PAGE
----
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Names Of Islamic Angels

Names Of Islamic Angels: Exploring the Divine Beings in Islam

Angels hold a significant place in Islamic theology. These celestial beings are regarded as messengers of Allah who carry out various tasks assigned by Him. They are believed to be incorporeal and possess immense power and knowledge. In this comprehensive article, we will delve into the names and roles of Islamic angels, as well as gain a deeper understanding of their significance in Islamic faith.


  1. Angels in Islam
  2. The Archangels
    • Jibril (Gabriel)
    • Mikail (Michael)
    • Israfil
    • Azrael (Izra’il)

  3. Other Prominent Angels
    • Malik: The Guardian of Hell
    • Raqib and Atid
    • Hamalat-ul-‘Arsh

  4. FAQs
  5. Conclusion

Angels in Islam

In Islam, angels are believed to be created from light (Noor) and are regarded as pure beings free from sin. They do not possess free will but rather carry out Allah’s commands unwaveringly. Angels have numerous functions, including acting as intermediaries between Allah and humans, recording deeds, and maintaining the order of the universe.

The Quran mentions several angels, and their roles and importance vary. The most well-known are the four archangels, namely Jibril (Gabriel), Mikail (Michael), Israfil, and Azrael (Izra’il). However, it is important to note that Islam recognizes many other angels with diverse responsibilities.

The Archangels

Jibril (Gabriel)

Jibril is considered the chief archangel and plays a pivotal role in Islamic teachings. He is known for transmitting Allah’s revelations to the prophets, including the Prophet Muhammad who received the Quran through Jibril’s revelations. Jibril is also believed to have played a significant role in various historic events, such as the Annunciation to Mary (Maryam) of the birth of Isa (Jesus).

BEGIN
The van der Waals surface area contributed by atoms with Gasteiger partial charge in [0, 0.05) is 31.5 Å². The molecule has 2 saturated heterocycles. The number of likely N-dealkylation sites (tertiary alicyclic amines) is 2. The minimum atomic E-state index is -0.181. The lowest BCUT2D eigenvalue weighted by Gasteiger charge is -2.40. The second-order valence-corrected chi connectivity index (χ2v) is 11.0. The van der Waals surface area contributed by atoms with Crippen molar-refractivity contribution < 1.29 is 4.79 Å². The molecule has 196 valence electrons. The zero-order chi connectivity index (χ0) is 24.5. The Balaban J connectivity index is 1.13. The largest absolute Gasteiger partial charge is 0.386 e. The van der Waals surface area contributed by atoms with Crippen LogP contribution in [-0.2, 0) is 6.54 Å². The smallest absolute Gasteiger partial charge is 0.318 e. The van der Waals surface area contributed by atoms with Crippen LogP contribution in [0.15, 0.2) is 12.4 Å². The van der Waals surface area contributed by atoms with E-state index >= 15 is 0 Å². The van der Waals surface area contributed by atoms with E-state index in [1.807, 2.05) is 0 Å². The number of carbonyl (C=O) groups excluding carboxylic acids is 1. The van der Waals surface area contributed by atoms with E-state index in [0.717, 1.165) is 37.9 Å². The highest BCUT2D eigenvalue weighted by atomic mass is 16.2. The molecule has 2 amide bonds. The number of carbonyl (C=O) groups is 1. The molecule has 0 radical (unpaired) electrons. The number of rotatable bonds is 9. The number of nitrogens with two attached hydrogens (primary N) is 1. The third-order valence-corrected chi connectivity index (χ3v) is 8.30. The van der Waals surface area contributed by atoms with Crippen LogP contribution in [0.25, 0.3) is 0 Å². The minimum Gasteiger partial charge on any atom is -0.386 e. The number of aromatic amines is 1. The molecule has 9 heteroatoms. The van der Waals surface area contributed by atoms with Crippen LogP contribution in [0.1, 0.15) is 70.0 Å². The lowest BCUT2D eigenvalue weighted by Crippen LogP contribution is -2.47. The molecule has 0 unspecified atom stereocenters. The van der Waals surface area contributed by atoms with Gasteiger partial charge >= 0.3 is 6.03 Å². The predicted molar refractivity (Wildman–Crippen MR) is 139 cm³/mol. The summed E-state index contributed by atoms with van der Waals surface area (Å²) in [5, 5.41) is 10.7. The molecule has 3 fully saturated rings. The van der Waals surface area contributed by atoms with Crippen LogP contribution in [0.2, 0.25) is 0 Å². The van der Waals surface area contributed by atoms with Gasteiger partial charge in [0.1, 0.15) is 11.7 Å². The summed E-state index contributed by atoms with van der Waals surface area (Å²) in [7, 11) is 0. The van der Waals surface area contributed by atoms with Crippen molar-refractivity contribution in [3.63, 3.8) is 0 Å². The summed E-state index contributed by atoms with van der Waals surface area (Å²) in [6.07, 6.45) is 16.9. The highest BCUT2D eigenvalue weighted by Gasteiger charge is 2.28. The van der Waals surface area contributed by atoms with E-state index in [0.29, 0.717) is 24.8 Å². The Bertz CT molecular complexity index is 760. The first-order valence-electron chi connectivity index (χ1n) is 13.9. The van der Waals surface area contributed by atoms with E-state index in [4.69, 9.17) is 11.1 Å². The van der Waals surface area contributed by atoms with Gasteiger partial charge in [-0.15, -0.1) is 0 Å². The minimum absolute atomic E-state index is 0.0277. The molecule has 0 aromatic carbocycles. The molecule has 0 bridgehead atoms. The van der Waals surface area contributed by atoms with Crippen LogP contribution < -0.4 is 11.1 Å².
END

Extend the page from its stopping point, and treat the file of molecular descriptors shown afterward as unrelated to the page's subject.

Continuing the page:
Jibril is regarded as the angel of truth, inspiration, and revelation. He is often depicted with six hundred wings, symbolizing his extraordinary power and speed. His visitations to the prophets were crucial in establishing the foundations of Islamic teachings.

Mikail (Michael)

Mikail is another prominent archangel in Islam known for his benevolent nature. He is believed to oversee the distribution of sustenance or provisions to all beings on Earth, including humans, animals, and plants. Mikail ensures that Allah’s creations receive their respective share of sustenance and blessings.

The name Mikail means “Who is Like God?” in Arabic. He is often portrayed as holding a pair of scales in which he measures and allocates the provisions. Mikail is considered a symbol of divine mercy and sustenance, reminding believers of Allah’s compassion and care for His creation.


Israfil is known as the angel of resurrection or the one who will blow the trumpet on the Day of Judgment. It is believed that Israfil’s trumpet call will signal the end of the world and the resurrection of all souls for judgment by Allah. This event is referred to as the “Blowing of the Horn” or the “Resurrection Day.”

Israfil is depicted as holding a trumpet made of a precious stone known as “Saflash” or “Safron.” He is said to possess a melodious voice, and his trumpet call is believed to be so powerful that it can be heard by all creatures, even those in graves, across the time and space.

Azrael (Izra’il)

Azrael is recognized as the angel of death in Islam. He is responsible for parting the soul from the body at the time of death. Azrael’s role is not to be feared but rather seen as a natural process in Allah’s grand plan for each individual. His task is to collect the souls of the deceased and carry them to the afterlife.